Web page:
18 CRE metrics you should be measuring but probably aren’t
In our previous metrics that matter post, we shared the top 15 standard metrics that matter for CRE leaders. We have also identified 45 more key metrics to meet all stakeholders’ expectations and represent the level of maturity of CRE organizations.
The following 18 metrics were deemed the most important in each pillar—operational excellence and agility, human experience and performance, and responsible real estate and sustainability—but less than 30% of CRE organizations are measuring them. Are you?
Operational excellence and agility
Real estate must be flexible and agile to drive future portfolio transformation, have greater resilience, and remain competitive.
1. Predictive Capacity
The proportion of CRE processes using predictive analytics. By systematically using big data, machine learning techniques, and statistical algorithms, companies can start to identify and predict future CRE trends.
2. Portfolio Elasticity
Degree of the portfolio to absorb increases and decreases in headcount.
3. Digital Facility Services
The adoption of smart, digital facility management systems. With smarter building systems, companies can leverage IoT technology to pool timely information from formerly siloed systems (e.g., heating, lighting, air conditioning, security, etc.) to substantially improve decision-making.
4. ROI from CRE Innovation
Savings and value add from the investment in CRE innovations. Implementing breakthrough products or disruptive business models can help generate cost savings and improve the quality and efficiency of CRE processes.
5. Responsive Budgeting
The extent to which deployment of funds can be changed/redirected, based on the outcomes being achieved or indicators of progress from other metrics.
6. Real Cost Efficiency
Total CRE cost per person/actual occupancy.
7. Total Cost of WFH/Remote Work
The cost for organizations to allow employees to work from home. Used in tandem with the performance/productivity metric, this metric can help companies analyze the ROI of remote work and design workplace strategies that most efficiently allocate employees’ time spent in and out of the office.
Human experience and performance
Workplaces that are powered by human experience and prioritize employees’ physical and mental well-being will benefit from the best human capital, allowing employees to flourish and perform long-term.
8. Building Effectiveness
Availability of key services in the building, such as the variety of spaces (meeting rooms, concentration spaces), technology (double or triple screens, cabling), and communication (access to phones, strong wifi).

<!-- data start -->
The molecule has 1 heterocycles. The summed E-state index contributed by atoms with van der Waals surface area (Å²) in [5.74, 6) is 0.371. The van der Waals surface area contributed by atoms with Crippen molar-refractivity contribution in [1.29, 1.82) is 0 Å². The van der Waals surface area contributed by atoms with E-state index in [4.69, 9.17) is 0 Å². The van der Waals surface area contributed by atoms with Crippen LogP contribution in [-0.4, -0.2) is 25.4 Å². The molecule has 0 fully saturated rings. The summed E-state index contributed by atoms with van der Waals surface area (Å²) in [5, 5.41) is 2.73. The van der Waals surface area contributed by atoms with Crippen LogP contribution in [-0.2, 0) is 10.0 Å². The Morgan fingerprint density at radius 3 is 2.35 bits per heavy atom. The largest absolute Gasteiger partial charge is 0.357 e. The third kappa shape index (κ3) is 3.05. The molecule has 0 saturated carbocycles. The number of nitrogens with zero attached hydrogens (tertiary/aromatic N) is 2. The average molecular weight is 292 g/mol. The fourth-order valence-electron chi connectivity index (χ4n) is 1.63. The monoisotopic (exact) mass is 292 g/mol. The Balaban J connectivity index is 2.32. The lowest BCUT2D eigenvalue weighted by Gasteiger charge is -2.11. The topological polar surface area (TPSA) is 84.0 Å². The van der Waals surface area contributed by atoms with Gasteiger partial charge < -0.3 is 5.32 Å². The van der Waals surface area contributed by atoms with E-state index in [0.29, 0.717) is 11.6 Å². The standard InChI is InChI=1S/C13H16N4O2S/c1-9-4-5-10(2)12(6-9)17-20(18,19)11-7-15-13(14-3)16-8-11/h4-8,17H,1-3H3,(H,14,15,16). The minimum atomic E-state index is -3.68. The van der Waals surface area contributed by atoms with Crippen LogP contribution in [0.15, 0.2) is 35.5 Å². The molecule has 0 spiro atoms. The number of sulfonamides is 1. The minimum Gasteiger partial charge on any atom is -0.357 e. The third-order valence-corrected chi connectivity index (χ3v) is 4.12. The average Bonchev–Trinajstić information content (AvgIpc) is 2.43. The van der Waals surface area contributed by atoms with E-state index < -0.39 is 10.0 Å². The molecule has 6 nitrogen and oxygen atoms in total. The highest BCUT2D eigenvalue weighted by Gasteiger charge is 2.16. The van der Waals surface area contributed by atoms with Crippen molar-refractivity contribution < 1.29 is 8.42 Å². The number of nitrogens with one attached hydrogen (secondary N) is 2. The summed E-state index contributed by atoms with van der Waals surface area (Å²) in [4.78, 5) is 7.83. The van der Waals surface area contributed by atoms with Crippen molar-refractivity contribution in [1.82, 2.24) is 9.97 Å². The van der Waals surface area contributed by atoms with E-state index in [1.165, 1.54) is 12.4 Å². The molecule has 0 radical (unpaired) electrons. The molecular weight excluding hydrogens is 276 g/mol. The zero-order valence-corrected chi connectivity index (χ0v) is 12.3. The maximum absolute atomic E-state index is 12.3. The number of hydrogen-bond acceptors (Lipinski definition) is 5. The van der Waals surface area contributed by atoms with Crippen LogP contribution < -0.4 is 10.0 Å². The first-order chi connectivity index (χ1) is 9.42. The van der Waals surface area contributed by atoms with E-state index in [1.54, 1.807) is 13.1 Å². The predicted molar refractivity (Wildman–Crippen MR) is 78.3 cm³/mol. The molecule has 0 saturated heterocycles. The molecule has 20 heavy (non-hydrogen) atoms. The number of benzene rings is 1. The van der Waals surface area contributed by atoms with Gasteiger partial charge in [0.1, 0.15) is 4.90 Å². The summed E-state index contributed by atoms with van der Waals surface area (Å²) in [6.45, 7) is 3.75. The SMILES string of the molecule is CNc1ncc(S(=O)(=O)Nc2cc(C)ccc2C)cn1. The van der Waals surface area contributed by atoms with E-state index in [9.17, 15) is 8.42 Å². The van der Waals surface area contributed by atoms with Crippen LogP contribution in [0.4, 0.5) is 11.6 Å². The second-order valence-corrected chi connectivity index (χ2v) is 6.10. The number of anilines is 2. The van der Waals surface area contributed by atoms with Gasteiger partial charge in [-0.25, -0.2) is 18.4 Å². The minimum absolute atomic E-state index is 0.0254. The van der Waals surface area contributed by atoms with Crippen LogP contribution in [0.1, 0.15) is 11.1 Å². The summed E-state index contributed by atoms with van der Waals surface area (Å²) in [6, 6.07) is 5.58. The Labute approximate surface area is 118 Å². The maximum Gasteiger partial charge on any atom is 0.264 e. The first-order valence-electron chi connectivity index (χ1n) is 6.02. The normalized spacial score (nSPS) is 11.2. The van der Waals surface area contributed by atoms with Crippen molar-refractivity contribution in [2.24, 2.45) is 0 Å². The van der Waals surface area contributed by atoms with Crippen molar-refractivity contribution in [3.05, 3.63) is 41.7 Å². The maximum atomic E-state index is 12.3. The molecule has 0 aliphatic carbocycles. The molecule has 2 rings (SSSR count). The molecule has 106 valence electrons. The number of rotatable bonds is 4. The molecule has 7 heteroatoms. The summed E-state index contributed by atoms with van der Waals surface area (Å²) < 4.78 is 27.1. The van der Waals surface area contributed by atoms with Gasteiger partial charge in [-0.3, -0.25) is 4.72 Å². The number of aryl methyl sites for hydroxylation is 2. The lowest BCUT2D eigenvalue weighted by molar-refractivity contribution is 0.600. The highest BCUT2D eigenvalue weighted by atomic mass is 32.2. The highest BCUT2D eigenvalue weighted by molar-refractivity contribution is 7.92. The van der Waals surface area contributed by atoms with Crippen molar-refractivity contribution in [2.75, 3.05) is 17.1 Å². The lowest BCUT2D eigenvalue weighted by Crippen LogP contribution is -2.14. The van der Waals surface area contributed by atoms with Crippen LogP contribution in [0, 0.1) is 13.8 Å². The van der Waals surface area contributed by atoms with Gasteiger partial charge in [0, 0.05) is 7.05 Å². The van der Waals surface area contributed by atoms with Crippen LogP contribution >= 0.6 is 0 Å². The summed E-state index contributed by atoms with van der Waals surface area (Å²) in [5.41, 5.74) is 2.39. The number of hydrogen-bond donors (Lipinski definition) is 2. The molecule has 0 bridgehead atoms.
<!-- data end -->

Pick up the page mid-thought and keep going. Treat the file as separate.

9. Workplace Flexibility
The flexibility of the workplace to accommodate rapid organizational change and support reconfiguration. This metric looks at the percentage of the workplace that has a certain degree of flexibility based on spatial design, user mobility, and infrastructure features.
10. Health and Nutrition Services
Availability of health and nutrition services.
11. Digital Empowerment
Level of satisfaction employees feel with the digital tools offered by their workplace to enhance their autonomy and performance.
12. Well-being Index
Employee perceptions of their physical and mental well-being through five interrelated elements that make up well-being: sense of purpose, mental health, physical health and nutrition, social relationship with their community, and financial security.
13. Collaboration Time
Amount of time employees spent working collaboratively, virtual, or face-to-face versus working alone.
14. Digital Adoption
Investment in and adoption of digital solutions compared to targets.
15. Social Cohesion when Working Remotely
Analyzing how connected employees feel toward their team and their organization when working from home/remote locations.
Responsible real estate and sustainability
A commitment to reducing carbon emissions and nurturing a continuous cycle to transition toward sustainability and net-zero outcomes, while achieving operational efficiencies, is now a common corporate goal.
16. Return on Sustainability
The mix of social, environmental, and financial impacts from the investment efforts made by the organization regarding sustainability.
17. Energy Balance
The difference between renewable energy (sourced or produced) and energy consumed.
Reduction in waste output, including the amount of recycled or reused waste.
Where does your CRE organization stand? Do you have the technology you need to measure the right metrics and make data-driven decisions? Learn more and get the complete set of metrics that matter.